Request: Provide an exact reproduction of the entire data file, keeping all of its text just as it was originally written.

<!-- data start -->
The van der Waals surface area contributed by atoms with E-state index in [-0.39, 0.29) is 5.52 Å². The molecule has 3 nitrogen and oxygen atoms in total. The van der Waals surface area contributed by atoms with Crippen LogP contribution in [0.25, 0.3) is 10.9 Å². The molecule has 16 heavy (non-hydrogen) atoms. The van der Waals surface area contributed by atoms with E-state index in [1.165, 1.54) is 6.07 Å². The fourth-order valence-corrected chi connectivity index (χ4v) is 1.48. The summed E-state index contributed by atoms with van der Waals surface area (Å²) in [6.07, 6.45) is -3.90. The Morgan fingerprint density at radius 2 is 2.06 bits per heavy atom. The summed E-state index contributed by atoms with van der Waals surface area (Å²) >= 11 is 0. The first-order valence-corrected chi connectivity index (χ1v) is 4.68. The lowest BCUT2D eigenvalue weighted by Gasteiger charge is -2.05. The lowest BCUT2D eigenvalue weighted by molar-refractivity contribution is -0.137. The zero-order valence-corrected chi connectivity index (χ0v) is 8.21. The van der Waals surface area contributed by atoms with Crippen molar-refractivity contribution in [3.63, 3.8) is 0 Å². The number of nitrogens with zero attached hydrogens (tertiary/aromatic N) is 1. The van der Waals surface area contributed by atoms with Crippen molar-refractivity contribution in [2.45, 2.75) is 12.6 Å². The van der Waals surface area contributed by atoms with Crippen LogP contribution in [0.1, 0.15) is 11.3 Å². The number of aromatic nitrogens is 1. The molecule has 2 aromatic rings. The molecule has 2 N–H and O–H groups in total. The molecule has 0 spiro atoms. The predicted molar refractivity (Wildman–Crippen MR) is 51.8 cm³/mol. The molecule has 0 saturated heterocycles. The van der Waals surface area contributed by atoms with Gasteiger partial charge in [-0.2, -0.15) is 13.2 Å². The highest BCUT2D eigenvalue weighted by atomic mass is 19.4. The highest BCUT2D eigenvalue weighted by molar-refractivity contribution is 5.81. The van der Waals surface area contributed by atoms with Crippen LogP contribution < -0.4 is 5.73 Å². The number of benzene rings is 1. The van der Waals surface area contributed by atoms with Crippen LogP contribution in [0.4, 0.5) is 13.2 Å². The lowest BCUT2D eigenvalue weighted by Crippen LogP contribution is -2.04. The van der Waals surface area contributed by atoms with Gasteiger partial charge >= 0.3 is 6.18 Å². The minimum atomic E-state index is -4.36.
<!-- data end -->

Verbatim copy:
The van der Waals surface area contributed by atoms with E-state index in [-0.39, 0.29) is 5.52 Å². The molecule has 3 nitrogen and oxygen atoms in total. The van der Waals surface area contributed by atoms with Crippen LogP contribution in [0.25, 0.3) is 10.9 Å². The molecule has 16 heavy (non-hydrogen) atoms. The van der Waals surface area contributed by atoms with E-state index in [1.165, 1.54) is 6.07 Å². The fourth-order valence-corrected chi connectivity index (χ4v) is 1.48. The summed E-state index contributed by atoms with van der Waals surface area (Å²) in [6.07, 6.45) is -3.90. The Morgan fingerprint density at radius 2 is 2.06 bits per heavy atom. The summed E-state index contributed by atoms with van der Waals surface area (Å²) >= 11 is 0. The first-order valence-corrected chi connectivity index (χ1v) is 4.68. The lowest BCUT2D eigenvalue weighted by Gasteiger charge is -2.05. The lowest BCUT2D eigenvalue weighted by molar-refractivity contribution is -0.137. The zero-order valence-corrected chi connectivity index (χ0v) is 8.21. The van der Waals surface area contributed by atoms with Crippen molar-refractivity contribution in [3.63, 3.8) is 0 Å². The number of nitrogens with zero attached hydrogens (tertiary/aromatic N) is 1. The van der Waals surface area contributed by atoms with Crippen molar-refractivity contribution in [2.45, 2.75) is 12.6 Å². The van der Waals surface area contributed by atoms with Crippen LogP contribution in [0.1, 0.15) is 11.3 Å². The number of aromatic nitrogens is 1. The molecule has 2 aromatic rings. The molecule has 2 N–H and O–H groups in total. The molecule has 0 spiro atoms. The predicted molar refractivity (Wildman–Crippen MR) is 51.8 cm³/mol. The molecule has 0 saturated heterocycles. The van der Waals surface area contributed by atoms with Gasteiger partial charge in [-0.2, -0.15) is 13.2 Å². The highest BCUT2D eigenvalue weighted by atomic mass is 19.4. The highest BCUT2D eigenvalue weighted by molar-refractivity contribution is 5.81. The van der Waals surface area contributed by atoms with Crippen LogP contribution < -0.4 is 5.73 Å². The number of benzene rings is 1. The van der Waals surface area contributed by atoms with Crippen LogP contribution in [0.4, 0.5) is 13.2 Å². The lowest BCUT2D eigenvalue weighted by Crippen LogP contribution is -2.04. The van der Waals surface area contributed by atoms with Gasteiger partial charge >= 0.3 is 6.18 Å². The minimum atomic E-state index is -4.36.